Not the answer to your question, but I get where you are coming from.

  • serendipity09
    serendipity09 Member Posts: 769
    edited February 2022

    Someone who does not have enough compassion to understand that my cancer diagnosis/treatment is/was a traumatic experience is not worthy of me. Sounds like he needs more than just a book on human decency. Sorry, not sorry.

  • tb90
    tb90 Member Posts: 279
    edited February 2022

    Kelcam: I am so sorry that your partner isn’t there for you the way you would like him to be. When you describe your issues, you describe scan anxiety, sexual issues, depression, anxiety, PTSD, AL SE’s, First of all, you need and deserve professional help through counseling. This is just too much for you to handle alone. I cannot imagine you knowing how to deal with all of this, never mind your partner who didn’t go through this with you. How could he possibly know what to do. In his simplistic way, he is just trying to get back the woman he thought he knew. He likely had no idea how hurtful his comments are. There is an entire thread here on stupid things people say. Those people are often very close friends and family. We cannot simply throw out everyone who doesn’t get us or says something off. If he is a great partner in other ways, then ask him to go to counseling with you. Relationships are complicated and involve a lot of investment. If he seems worth it to you, then give it a try. You have a lot of issues to address. He can now join in the process. If he refuses to, then you will have to assess your relationship. Invest what you feel he is worth. Then decide what to do based upon his response. All the best.

    By the way, never decide what to do with your relationship based upon responses here. No one but you knows your relationship. You shared a very tiny piece of your life here. We would be fools to think that we get it. Never put that much trust into a chat group. Just hope you have some options to consider.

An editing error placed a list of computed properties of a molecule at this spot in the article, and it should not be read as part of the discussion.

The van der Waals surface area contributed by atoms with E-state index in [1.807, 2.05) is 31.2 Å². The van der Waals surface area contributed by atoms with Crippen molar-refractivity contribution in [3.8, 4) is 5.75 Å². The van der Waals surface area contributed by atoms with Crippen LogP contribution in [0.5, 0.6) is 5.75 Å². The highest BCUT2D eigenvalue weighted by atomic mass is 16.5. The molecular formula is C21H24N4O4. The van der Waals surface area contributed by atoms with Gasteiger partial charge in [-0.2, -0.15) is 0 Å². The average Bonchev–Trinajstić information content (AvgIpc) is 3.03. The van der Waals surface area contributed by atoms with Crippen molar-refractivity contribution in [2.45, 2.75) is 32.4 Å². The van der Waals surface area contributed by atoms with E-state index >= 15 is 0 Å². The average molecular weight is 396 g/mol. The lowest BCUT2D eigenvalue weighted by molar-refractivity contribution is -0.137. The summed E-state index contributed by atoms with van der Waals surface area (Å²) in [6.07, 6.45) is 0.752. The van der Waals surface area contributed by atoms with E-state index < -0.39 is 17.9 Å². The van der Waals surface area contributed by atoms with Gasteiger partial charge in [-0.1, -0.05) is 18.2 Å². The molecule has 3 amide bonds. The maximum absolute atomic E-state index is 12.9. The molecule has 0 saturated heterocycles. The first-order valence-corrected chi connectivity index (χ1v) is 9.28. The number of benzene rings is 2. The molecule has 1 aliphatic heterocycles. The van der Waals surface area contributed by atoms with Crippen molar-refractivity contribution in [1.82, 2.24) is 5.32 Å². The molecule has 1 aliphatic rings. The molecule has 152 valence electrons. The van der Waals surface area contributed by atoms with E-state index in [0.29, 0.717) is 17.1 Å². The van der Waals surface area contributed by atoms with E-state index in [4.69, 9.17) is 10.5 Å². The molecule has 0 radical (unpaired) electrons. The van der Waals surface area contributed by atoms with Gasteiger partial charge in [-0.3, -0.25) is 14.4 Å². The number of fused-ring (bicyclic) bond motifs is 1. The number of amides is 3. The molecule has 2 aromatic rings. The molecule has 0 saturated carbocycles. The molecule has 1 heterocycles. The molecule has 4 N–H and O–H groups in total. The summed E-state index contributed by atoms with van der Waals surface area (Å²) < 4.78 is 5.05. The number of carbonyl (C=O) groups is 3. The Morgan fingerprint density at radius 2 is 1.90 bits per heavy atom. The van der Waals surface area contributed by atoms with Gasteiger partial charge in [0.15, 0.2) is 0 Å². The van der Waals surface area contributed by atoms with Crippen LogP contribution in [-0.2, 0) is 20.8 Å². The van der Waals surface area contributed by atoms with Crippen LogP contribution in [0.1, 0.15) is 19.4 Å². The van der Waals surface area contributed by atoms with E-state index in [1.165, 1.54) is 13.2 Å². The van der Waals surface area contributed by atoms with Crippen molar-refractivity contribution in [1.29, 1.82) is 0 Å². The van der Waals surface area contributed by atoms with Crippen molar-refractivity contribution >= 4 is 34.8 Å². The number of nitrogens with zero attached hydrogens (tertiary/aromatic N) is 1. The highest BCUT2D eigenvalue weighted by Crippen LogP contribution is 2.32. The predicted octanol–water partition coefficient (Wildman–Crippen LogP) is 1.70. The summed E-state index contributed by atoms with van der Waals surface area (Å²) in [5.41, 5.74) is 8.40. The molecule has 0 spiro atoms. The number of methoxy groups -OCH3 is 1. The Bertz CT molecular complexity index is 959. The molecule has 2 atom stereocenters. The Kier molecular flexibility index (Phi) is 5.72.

• moderators
    moderators Posts: 7,887
    edited February 2022

    KelCam, welcome to, we're glad you've found our Community. As you can already see, you are not alone with this!

    Besides the support and advice from our members here in the discussion boards, our Day to Day Matters section from the main site has some articles that you mat find interesting, such as the following:

    We hope this helps, and we look forward to hearing more from you soon!

    The Mods

  • kelcam
    kelcam Member Posts: 3
    edited February 2022

    TB90- Thank you! I think you hit the nail on the head. He wants to say and do the right thing and doesn't know what that is. We've talked more about it and he said he hated to see me sad/upset and was just trying to cheer me up. (I'm learning that he cracks jokes when he doesn't know what to say.) He wants to do the right thing, just doesn't know what that is. He actually asked if there was a book or something he could read to understand survivorship. If you haven't been through it yourself or are close to someone going through it, how do you know? I asked the question more for help finding resources to help him understand and not necessarily relationship advice. Maybe that wasn't clear in my post. I've been through enough in life to know when someone is a decent human being saying stupid stuff versus a crappy person who doesn't care. I have been in and out of counseling since my diagnosis. If things continue to progress with us, you are right...couples therapy may need to be in our future.

  • Suzzflwr
    Suzzflwr Member Posts: 16
    edited February 2022


    I think it can be very difficult for a partner to know what to say or act in these situations. Quite often they weren’t there when you were going through the beginning and have no idea what a woman has to cope with.

    It sounds like he wants to be there for you, normally men need something to visualize what you are going through, something that men go through that is equivalent, maybe prostrate or penile problems.

    I don’t know if this will help, but my partner will just hug me and that helps, just knowing he is there for me.